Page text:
How is it that Jesus has been glorified already? He has dismissed Judas to set in motion his crucifixion. There is no turning back.
Jesus neither pleads with Judas to reconsider nor calls the others to grab hold of the traitor and shut down the whole process. Jesus follows what he knows to be the will of God.
Jesus carries out God’s will through obedience, even obedience to the cross. The salvation God promises is imminent, and thus God is glorified.
How do we seek God’s glory? God’s glory comes not from mighty achievements that bring us accolades but from submitting to God’s will for our lives rather than personal glorification.
How often have people sought glory for God’s kingdom in the wrong places? How many great buildings and ministries’ cornerstones should have read, “For the Glory of God by the Pride of Men and Women”? We find God’s glory by the singular simple act of giving all to follow the will of God.
Many years ago, wandering through a bookstore, I picked up a book by Dietrich Bonhoeffer entitled The Cost of Discipleship. I stood there carelessly thumbing through the pages, past many wonderful words written by this great martyr of the faith. But then eleven simple words jumped out as if they had been printed in bold type, and they changed the direction of my life: “When Christ calls a man, he bids him come and die.”*
In that moment all the sermons my pastors had preached on following Christ and all the lessons my Sunday school teacher had led, suddenly made sense. My life path changed, and I turned to follow the greatest of all plans.
*Dietrich Bonhoeffer, The Cost of Discipleship (New York: Touchstone, 1995), 89.
Lord, help me to take up my cross and follow you. Amen.
Change can be difficult. It is easy to get comfortable with what is familiar. In Acts, some in Jerusalem criticize Peter for having fellowship with the Gentiles. Peter explains that his actions are not his own idea but are inspired by a vision from God. This change leads to the spread of the gospel. Revelation speaks of a new heaven and a new earth. God cares for the earth that God created, but at the end of time everything will be changed and made better. Jesus tells his disciples in John a new commandment, namely that they should love one another. This is how others will know that they are truly Jesus’ disciples. Psalm 148 is not about change but is pure praise for the works of the Lord.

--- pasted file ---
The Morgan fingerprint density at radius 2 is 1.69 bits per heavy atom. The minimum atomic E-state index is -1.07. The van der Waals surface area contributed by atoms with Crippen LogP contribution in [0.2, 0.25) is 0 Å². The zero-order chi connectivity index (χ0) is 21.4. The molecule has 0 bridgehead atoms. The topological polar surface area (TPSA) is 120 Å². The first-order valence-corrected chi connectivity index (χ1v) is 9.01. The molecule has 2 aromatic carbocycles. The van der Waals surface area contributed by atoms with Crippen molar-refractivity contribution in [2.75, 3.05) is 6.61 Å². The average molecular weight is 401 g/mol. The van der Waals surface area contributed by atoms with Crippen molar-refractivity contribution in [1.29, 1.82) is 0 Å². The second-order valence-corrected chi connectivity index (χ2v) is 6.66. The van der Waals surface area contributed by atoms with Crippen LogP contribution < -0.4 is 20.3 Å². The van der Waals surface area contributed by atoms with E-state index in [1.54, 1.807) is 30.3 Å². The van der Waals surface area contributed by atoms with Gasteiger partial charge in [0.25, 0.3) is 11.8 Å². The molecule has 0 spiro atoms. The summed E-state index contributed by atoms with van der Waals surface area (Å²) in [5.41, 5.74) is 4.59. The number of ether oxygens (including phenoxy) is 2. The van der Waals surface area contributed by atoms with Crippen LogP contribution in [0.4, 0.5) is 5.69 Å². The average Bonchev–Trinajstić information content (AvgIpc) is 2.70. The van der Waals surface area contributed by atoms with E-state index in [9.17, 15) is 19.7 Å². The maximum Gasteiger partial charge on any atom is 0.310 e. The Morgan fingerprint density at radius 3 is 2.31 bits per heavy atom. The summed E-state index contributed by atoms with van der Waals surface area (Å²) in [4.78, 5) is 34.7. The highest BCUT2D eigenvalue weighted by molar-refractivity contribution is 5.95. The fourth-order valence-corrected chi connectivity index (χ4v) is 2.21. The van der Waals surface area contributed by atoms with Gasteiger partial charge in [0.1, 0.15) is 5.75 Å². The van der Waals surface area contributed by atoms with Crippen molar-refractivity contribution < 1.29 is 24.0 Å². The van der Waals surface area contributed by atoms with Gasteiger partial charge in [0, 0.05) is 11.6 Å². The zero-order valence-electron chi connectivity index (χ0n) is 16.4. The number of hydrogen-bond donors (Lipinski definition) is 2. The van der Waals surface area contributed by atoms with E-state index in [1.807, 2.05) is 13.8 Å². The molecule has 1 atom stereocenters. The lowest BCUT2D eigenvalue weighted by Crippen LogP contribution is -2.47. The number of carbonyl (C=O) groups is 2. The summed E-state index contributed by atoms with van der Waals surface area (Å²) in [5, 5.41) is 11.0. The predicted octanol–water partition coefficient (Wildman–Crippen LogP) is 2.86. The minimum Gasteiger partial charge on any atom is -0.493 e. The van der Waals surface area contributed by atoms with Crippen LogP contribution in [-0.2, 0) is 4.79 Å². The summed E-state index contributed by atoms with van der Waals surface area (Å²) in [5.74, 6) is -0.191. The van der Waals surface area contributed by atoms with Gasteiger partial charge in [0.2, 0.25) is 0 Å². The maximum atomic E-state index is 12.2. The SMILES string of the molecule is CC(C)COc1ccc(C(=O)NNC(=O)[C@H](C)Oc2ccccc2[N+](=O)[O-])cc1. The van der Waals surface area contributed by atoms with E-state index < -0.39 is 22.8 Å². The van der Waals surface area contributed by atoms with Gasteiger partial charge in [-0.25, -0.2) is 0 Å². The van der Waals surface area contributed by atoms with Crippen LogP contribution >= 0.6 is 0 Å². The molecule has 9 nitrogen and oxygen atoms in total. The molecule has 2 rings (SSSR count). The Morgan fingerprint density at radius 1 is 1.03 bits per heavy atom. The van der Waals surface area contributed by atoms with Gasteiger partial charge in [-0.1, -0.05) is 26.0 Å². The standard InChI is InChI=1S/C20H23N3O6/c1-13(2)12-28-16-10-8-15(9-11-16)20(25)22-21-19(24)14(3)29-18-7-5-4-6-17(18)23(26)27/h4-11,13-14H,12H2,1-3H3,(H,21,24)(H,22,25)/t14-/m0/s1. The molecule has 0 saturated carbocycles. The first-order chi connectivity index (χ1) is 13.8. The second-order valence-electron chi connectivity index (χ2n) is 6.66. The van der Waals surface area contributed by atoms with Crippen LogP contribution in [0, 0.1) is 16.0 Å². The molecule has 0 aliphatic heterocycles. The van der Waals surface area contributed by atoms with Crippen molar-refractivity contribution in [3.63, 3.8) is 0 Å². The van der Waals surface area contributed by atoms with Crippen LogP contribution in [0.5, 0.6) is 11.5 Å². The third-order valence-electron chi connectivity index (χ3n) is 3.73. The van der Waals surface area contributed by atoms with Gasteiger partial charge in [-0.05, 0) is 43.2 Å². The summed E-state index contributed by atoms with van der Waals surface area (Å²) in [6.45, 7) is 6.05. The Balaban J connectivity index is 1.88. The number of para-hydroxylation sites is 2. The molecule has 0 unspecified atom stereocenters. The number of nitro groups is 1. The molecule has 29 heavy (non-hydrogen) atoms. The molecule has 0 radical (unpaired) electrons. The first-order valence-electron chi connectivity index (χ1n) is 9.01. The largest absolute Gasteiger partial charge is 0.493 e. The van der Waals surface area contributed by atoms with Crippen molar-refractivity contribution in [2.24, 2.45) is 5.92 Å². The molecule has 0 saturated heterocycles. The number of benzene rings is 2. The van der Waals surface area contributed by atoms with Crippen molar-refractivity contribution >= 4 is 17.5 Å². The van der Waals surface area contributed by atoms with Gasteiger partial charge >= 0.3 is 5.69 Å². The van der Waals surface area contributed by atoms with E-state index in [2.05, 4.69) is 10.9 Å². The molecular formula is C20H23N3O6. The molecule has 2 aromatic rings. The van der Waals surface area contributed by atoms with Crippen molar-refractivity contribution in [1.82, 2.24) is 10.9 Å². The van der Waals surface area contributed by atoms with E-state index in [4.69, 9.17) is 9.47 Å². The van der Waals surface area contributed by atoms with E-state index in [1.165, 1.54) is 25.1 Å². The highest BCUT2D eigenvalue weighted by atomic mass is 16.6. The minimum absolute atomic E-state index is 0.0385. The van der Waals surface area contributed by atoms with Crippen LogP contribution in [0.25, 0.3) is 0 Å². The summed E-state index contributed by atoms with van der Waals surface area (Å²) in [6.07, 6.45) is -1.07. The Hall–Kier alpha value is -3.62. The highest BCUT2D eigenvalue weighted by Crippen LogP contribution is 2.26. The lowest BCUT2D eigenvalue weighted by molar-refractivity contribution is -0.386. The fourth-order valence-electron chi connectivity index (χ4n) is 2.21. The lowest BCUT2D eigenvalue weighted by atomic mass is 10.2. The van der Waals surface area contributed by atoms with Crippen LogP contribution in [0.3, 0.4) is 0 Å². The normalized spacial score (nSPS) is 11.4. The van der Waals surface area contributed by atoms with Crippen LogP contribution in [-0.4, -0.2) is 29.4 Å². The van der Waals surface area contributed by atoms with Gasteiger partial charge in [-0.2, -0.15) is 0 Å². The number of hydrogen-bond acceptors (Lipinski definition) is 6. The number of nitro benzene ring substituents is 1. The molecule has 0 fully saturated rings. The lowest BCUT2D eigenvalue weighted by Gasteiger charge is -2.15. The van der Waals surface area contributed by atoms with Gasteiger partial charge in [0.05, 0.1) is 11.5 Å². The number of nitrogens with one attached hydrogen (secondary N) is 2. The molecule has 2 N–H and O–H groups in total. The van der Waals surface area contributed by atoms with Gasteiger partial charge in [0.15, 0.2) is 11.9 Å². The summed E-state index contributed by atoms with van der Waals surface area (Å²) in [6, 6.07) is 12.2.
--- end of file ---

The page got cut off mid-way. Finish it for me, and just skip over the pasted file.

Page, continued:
Read Acts 11:1-18. God calls Peter to initiate change. How do you respond to changes in your church’s culture? How do you discern what changes are from God?
Read Psalm 148. The next time you sing, focus on praising God and sharing God’s love through your words and melody.
Read Revelation 21:1-6. How do you live a full life in the waiting for the new heaven and new earth?
Read John 13:31-35. In the wake of betrayal, Jesus calls his followers to sacrificial love. When have you needed to heed the call to this type of love?
Respond by posting a prayer.
I join many of those who will pray for you as you seek to discern what you are called to be at this moment. May God grant you the courage to fulfill that calling. May we all open our eyes and see the misery, open our ears and hear the cries of God’s people, and, like God through the Lord Jesus Christ, be incarnate amongst them.”
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